The latest is a new study from Carnegie Mellon University, which found that married people have lower levels of the stress hormone cortisol than non-married and previously married people. The findings, which are slated for publication in the April issue of the journal Psychoneuroendocrinology, suggest that marriage may improve overall health by acting as a defense against psychological stress.
“It’s exciting to discover a physiological pathway that may explain how relationships influence health and disease,” Brian Chin, a Ph.D. student at the university and study co-author, said in a statement.
For the study, the researchers took saliva samples from 572 healthy adult volunteers between the ages of 21 and 55, who were either single, married or previously married. Multiple samples were taken over a 24-hour period during three non-consecutive days.
The results showed that married people had lower cortisol levels overall than single or divorced people, and also that they had faster cortisol declines ― a hormonal pattern that’s been associated with improved health outcomes ― over the course of the day.
It’s well-established that people with lower cortisol levels tend to be healthier. High cortisol levels promote inflammation, which can in turn elevate the risk of a host of health problems, including heart disease, autoimmune conditions and depression.
These and other findings suggest that there’s some link between marriage, good health and psychological well-being. The new results seem to reflect the general health and well-being benefits of social support ― but does it mean that there are some unique benefits to the institution of marriage in particular?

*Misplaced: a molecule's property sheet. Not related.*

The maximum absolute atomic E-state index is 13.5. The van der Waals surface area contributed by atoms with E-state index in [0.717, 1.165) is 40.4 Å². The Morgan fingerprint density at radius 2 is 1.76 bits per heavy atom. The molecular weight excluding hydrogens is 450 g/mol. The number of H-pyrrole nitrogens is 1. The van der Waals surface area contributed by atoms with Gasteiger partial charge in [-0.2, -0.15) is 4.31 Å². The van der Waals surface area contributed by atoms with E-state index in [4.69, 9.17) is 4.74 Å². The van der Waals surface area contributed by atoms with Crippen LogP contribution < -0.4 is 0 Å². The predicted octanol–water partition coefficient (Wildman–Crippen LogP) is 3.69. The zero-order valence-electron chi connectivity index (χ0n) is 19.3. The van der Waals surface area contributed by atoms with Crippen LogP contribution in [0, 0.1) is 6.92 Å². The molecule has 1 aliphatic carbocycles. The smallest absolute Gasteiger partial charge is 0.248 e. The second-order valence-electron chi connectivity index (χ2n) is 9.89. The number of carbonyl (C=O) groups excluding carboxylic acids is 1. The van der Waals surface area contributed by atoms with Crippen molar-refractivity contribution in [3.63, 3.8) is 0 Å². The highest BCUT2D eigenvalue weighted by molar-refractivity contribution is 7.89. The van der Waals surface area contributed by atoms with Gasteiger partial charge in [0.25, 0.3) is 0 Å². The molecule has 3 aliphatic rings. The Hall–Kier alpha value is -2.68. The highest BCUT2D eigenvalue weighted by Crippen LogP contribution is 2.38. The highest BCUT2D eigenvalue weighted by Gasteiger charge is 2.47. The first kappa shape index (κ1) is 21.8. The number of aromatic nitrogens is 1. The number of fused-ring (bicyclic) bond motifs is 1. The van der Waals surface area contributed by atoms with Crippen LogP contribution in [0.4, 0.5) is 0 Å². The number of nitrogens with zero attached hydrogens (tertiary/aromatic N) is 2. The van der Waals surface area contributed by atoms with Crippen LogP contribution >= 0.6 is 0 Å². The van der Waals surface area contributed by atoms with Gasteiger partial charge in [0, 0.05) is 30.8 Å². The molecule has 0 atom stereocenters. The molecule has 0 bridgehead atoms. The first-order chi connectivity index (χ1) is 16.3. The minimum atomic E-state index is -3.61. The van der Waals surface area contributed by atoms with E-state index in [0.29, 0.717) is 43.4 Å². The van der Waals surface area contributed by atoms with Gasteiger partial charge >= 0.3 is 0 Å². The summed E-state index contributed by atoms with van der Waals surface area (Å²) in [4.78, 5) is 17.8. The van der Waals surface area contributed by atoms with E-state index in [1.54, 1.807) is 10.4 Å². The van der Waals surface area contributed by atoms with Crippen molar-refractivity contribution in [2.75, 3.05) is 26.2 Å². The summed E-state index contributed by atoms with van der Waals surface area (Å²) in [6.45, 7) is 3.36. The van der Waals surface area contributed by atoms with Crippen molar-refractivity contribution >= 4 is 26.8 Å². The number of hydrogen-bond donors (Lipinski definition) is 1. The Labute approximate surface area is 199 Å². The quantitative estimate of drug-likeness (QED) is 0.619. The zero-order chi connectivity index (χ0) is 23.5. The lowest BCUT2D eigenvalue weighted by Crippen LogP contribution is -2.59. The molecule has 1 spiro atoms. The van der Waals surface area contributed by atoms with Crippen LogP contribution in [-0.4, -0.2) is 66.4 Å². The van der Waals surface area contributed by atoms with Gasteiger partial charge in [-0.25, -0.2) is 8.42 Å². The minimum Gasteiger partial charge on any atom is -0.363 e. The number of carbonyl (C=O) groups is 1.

Not necessarily, and the findings should be taken with a few caveats. For one, the study only demonstrates correlation ― not causality. It’s possible that better health among married people simply reflects the fact that healthier people are more likely to get married in the first place. What’s more, the findings also don’t take into account the differences between married couples and long-term, cohabitating couples who are unmarried.
While a happy marriage is likely to support overall health, let’s not forget that many marriages are not this way. Marital dischord is hugely common, and it’s associated with poorer health. A 2010 study, also published in the journal Psychoneuroendocrinology, found that marital stress can contribute to poor immune function and high blood pressure ― leading the study’s authors to suggest that marital strife might be even worse for your health than workplace stress. Another study found that the health impacts of marital stress are comparable to those of more traditional risk factors like smoking and a sedentary lifestyle.
The bottom line? Healthy marriages are good for you, but the blanket statement that married people are healthier ― as is so often presented in the media ― is simply a fiction. The mere fact of being married isn’t going to grant you a stress-free life and glowing health. A closer look at the data suggests that the quality of your relationship ― whether you’re married or not ― is what really matters.